There's a very good chance that I will get hit in the face with the awful realities of COVID-19 far, far sooner. There's a very good chance of that for anyone reading this.

It could hurt. A lot.

And then you and I and we will have to cope with whatever level of hurt we've had.

It's a moment. It's still happening.

Things are going to suck for a while.

And we will deal with it how? And for how long?
Sally Salt Disgusted


My meat sack feels especially meat sack-y.

I'm sore. Surprisingly sore, more than it seems I should be from my walking lately. This is at least partly a stress response. Ah, yeah, stress: I've heard of it.

Once again, I'll deal. For now, I'm in a warm bed preparing to rest.

Feels like a treat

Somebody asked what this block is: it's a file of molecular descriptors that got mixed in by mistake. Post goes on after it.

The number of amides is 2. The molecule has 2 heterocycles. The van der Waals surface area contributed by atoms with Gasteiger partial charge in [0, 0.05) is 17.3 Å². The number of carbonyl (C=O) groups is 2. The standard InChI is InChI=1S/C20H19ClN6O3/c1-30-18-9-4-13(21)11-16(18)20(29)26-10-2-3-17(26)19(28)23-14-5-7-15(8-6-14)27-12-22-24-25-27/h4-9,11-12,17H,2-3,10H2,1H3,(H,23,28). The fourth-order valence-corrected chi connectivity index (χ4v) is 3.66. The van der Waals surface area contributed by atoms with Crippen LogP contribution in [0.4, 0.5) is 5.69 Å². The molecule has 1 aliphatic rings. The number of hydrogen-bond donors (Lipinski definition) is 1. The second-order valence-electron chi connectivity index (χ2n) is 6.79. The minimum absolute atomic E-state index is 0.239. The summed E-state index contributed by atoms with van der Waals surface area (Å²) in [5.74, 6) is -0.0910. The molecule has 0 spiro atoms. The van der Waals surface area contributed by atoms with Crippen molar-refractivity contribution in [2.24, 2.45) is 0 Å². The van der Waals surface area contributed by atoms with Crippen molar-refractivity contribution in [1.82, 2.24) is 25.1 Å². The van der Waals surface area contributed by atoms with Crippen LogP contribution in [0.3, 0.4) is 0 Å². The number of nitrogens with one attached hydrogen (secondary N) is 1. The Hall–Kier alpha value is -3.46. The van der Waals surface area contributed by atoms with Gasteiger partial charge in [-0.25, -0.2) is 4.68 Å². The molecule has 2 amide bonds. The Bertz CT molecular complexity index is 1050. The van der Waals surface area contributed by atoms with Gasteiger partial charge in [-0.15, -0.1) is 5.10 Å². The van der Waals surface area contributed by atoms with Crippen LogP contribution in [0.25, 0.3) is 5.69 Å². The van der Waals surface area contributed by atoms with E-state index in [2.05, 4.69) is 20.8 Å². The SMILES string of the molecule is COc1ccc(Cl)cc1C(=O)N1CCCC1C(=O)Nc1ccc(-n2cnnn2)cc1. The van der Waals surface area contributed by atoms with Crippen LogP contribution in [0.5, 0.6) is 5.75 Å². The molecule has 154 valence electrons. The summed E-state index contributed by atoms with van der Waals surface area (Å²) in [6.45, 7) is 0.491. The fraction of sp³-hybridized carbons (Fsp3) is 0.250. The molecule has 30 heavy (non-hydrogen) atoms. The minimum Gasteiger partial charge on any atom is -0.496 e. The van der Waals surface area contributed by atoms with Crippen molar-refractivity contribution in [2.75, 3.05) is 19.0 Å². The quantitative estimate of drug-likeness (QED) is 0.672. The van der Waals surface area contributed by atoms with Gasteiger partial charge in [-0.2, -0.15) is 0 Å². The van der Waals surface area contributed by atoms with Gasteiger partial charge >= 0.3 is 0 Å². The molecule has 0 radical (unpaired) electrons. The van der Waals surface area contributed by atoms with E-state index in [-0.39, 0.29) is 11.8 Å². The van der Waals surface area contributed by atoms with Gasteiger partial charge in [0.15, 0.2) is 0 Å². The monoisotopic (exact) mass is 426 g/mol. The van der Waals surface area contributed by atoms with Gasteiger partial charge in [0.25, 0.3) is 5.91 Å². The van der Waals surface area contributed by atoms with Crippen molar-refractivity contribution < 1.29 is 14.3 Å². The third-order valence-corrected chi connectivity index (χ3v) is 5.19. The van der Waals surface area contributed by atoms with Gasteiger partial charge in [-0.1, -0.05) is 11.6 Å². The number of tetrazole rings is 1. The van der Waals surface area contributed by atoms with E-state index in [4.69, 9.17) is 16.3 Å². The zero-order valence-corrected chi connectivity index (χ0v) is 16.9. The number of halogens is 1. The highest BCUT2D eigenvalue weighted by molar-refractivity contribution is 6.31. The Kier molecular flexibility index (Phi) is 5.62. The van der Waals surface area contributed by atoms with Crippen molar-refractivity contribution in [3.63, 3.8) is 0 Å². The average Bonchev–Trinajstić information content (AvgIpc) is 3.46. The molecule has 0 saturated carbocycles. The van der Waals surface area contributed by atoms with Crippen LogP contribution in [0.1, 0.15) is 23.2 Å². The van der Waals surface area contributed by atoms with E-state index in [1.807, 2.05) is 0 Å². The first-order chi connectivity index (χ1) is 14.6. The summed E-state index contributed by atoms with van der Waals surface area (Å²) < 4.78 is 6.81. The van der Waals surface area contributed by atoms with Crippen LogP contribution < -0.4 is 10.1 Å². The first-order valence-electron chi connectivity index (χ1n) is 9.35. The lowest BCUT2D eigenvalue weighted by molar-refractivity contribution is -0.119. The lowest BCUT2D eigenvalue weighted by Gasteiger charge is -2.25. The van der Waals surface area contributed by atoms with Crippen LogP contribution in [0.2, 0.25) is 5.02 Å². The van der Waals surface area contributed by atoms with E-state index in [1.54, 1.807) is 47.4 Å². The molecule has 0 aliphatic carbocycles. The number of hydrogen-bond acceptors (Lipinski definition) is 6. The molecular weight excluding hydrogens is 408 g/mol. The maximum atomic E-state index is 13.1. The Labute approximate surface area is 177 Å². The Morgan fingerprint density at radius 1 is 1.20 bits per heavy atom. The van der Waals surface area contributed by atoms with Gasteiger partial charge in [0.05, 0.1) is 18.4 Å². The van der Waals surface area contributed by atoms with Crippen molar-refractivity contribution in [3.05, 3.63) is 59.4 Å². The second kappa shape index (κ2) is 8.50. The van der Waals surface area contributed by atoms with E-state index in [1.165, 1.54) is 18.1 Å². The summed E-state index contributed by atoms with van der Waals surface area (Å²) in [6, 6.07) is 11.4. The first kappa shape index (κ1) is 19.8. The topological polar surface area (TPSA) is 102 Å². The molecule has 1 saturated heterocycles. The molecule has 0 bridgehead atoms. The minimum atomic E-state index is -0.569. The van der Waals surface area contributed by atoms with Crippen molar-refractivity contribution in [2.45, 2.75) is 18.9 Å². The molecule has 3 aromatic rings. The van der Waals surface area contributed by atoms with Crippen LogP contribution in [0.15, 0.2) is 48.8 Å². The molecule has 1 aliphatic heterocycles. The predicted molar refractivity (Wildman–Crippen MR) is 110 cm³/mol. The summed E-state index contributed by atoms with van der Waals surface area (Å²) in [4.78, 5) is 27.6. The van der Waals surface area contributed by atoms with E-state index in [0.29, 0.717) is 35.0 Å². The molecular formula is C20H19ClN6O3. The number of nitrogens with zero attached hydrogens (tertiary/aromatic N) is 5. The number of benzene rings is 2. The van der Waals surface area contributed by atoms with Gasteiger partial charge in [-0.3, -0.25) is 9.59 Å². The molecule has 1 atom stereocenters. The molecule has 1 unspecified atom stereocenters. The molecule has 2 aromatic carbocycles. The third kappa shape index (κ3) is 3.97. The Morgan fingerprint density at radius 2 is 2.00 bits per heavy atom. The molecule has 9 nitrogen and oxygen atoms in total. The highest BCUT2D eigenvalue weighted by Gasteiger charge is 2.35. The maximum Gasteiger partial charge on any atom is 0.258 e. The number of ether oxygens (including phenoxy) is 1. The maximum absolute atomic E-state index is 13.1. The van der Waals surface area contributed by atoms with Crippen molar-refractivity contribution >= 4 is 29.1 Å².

Wanting to get out and about — partly to breathe different air, partly to be out of someone's way while they did a big job — I drove today. First to a McDonald's to buy breakfast and, for my first time in over a week, coffee. (I'd initially wanted to go to the drive-thru at Super Deluxe, a relatively new local fast food place at SE 50th and Powell, but it's closed.) Then I drove to near the eastern landing of Tillikum Crossing, the newest bridge across the Willamette. I ate, drank, and thought, while appreciating the view. After eating and drinking, I got out of the car, a book in hand, and walked in the area, next to the building that houses Portland Opera, down to the dock where the retired U.S. Navy submarine Blueback is docked, and around OMSI. It started to drizzle, so I cut the walk short and got back to the car.